Such movement is called containerization, and a famous book "The Box" gives an in-depth explanation of the history. In short, the point is that the container-based standardized shipping process made a supply chain significantly efficient in terms of both money and time.
For capitalists, inventory is the biggest concern in the field of supply chain because the unsold items occupy warehouses without making any immediate profit, while consuming a lot of maintenance/management cost.
Here, since containerization significantly shortened delivery time, the manufacturers became able to minimize the stocks and produce their products on-demand basis; it has become possible to build a final product “after” an order has been made. This is what we call Just-In-Time (JIT) manufacturing, and the concept is based on an assumption that supply and demand of a certain product are generally predictable.
In other words, JIT is not resilient enough against uncertain events. If there is a big, long-lasting problem at one or more points in a supply chain network, the balance between supply and demand can be easily broken. As you noticed, COVID-19 clearly caused such bottlenecks all around the world. Unsurprisingly, since there is no previous experience we can refer to under such a catastrophic event, JIT won't function as seamlessly as it should for a long period of time. Other examples of showing the limitation of JIT include but are not limited to a recent incident at the Suez Canal and huge earthquake and tsunami in Japan in 2011.
How to update "Winner wins more" situation
It's clear that the modern manufacturing system relying on the JIT principle is vulnerable. So, why don't we increase the redundancy of the system e.g., by holding extra stocks at local warehouses?
According to a news report, such discussions have been repeatedly made every time the world faces an unprecedented event, but nothing has fundamentally changed yet. Why? Because the redundancy is not economical. Meaning shareholder interest is always prioritized higher than being prepared for an "unlikely event".
That said, we learned a lot from the global pandemic, and there is a clear need for investing more on solidifying the end-to-end supply chain network. The US government, for example, is discussing extended 24/7 operations at big ports and further financial investment in the facilities. I see this as a vertical scaling approach, which makes a single node of the network stronger by adding extra powers. But the problem here is such an investment could be beneficial ONLY for the big companies that have a huge operational power. For me, it's hard to imagine how small businesses can benefit from the new strategy.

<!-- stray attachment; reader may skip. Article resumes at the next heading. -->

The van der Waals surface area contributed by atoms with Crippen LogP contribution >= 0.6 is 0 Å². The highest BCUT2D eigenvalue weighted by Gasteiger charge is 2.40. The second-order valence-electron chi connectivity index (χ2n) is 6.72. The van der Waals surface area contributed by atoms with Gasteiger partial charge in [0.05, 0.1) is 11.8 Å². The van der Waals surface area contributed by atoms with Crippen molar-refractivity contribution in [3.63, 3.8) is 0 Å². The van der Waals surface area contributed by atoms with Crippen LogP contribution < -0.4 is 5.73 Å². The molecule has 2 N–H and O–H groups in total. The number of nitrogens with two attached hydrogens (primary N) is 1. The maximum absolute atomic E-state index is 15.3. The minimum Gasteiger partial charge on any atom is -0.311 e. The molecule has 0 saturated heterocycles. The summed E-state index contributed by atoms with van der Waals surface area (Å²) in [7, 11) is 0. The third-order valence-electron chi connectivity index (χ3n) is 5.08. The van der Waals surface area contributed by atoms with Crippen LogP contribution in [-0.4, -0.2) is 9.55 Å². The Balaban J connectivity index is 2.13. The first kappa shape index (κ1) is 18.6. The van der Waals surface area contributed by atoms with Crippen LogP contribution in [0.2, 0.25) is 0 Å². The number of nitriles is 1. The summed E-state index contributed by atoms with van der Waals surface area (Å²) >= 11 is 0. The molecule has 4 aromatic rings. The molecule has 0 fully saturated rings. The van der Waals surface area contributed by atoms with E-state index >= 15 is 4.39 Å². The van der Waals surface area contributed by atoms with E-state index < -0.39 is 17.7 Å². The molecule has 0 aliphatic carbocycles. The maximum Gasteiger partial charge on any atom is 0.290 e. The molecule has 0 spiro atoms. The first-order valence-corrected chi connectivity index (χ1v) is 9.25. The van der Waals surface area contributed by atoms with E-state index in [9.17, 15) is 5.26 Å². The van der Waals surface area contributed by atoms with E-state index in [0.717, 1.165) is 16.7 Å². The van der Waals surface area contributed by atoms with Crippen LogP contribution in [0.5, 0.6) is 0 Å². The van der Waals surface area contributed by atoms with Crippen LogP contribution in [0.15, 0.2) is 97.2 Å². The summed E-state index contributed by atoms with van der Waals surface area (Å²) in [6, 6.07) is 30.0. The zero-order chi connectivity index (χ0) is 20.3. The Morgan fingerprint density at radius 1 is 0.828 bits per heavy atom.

On the other hand, a government could encourage the industry to make a systematic change that cares for multiple stakeholders at once. To give an example, unifying the decentralized operations at nearby ports could be a better way to tackle the disruption, which I refer this as horizontal scaling. Today, there is a situation that multiple ports are located so closely and do operate independently, like Long Beach & LA in the US and Tokyo & Yokohama in Japan, just for some historical and political reasons. Therefore, if they were consolidated and grown together as a single big port along with local communities in these cities, the operations could become "bolder" and more resilient in the long run.
Ultimately, we must be a system thinker who considers not only efficiency but also its social and environmental impact (e.g., local job market relying on the supply chain industry, greenhouse gas emissions from cargo, freight, and warehouses). In that sense, an individual's action plays a key role to derive the next invention of the supply chain. For instance, if you buy more locally, overseas deliveries aren't even needed for that particular product. Or, the minimalistic lifestyle forces you to buy less, and the volume of orders stressing a supply chain should be relaxed. Like any other global problem, there is no easy solution that immediately resolves a root cause, but there are certainly a lot of discussion points we can think of as our own problem.
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Last updated: 2022-09-02
Author: Takuya Kitazawa
Takuya Kitazawa is a freelance software developer, minimalistic traveler, ultralight hiker & runner, and craft beer enthusiast. While my area of specialty is in data & AI ethics and machine learning productization, I have worked full-stack throughout the career e.g., as a frontend/backend engineer, OSS developer, technical evangelist, solution architect, data scientist, and product manager. You can find what I am doing lately at my "now" page, and your inquiry is always welcome at [email protected], including comments on my blog posts.
Opinions are my own and do not represent the views of organizations I am/was belonging to.